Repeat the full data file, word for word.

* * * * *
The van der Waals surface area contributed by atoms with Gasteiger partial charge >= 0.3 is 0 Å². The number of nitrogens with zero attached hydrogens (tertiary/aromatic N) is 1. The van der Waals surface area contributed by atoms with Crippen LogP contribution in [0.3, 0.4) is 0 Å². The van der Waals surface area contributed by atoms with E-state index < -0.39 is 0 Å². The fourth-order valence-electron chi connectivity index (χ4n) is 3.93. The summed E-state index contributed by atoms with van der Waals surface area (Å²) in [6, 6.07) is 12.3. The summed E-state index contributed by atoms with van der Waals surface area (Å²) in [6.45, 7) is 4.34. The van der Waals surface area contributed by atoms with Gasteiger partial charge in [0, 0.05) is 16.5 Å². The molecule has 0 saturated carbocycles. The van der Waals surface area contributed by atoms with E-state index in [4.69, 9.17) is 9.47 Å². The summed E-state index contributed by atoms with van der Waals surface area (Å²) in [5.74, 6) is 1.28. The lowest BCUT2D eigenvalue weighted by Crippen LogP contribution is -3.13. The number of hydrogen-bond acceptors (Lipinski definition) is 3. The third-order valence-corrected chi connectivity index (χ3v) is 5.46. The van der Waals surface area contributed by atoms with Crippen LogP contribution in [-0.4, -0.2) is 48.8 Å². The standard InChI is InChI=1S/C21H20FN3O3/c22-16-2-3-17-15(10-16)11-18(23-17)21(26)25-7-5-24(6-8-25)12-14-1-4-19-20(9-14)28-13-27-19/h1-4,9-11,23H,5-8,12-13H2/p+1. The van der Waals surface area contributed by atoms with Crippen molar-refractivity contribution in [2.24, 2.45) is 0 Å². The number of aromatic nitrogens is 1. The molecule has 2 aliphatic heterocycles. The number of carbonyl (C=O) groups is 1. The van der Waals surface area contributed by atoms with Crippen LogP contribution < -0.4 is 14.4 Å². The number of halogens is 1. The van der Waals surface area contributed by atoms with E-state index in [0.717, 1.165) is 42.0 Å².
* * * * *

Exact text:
The van der Waals surface area contributed by atoms with Gasteiger partial charge >= 0.3 is 0 Å². The number of nitrogens with zero attached hydrogens (tertiary/aromatic N) is 1. The van der Waals surface area contributed by atoms with Crippen LogP contribution in [0.3, 0.4) is 0 Å². The van der Waals surface area contributed by atoms with E-state index < -0.39 is 0 Å². The fourth-order valence-electron chi connectivity index (χ4n) is 3.93. The summed E-state index contributed by atoms with van der Waals surface area (Å²) in [6, 6.07) is 12.3. The summed E-state index contributed by atoms with van der Waals surface area (Å²) in [6.45, 7) is 4.34. The van der Waals surface area contributed by atoms with Gasteiger partial charge in [0, 0.05) is 16.5 Å². The molecule has 0 saturated carbocycles. The van der Waals surface area contributed by atoms with E-state index in [4.69, 9.17) is 9.47 Å². The summed E-state index contributed by atoms with van der Waals surface area (Å²) in [5.74, 6) is 1.28. The lowest BCUT2D eigenvalue weighted by Crippen LogP contribution is -3.13. The number of hydrogen-bond acceptors (Lipinski definition) is 3. The third-order valence-corrected chi connectivity index (χ3v) is 5.46. The van der Waals surface area contributed by atoms with Crippen LogP contribution in [-0.4, -0.2) is 48.8 Å². The standard InChI is InChI=1S/C21H20FN3O3/c22-16-2-3-17-15(10-16)11-18(23-17)21(26)25-7-5-24(6-8-25)12-14-1-4-19-20(9-14)28-13-27-19/h1-4,9-11,23H,5-8,12-13H2/p+1. The van der Waals surface area contributed by atoms with Crippen molar-refractivity contribution in [2.24, 2.45) is 0 Å². The number of aromatic nitrogens is 1. The molecule has 2 aliphatic heterocycles. The number of carbonyl (C=O) groups is 1. The van der Waals surface area contributed by atoms with Crippen LogP contribution < -0.4 is 14.4 Å². The number of halogens is 1. The van der Waals surface area contributed by atoms with E-state index in [0.717, 1.165) is 42.0 Å².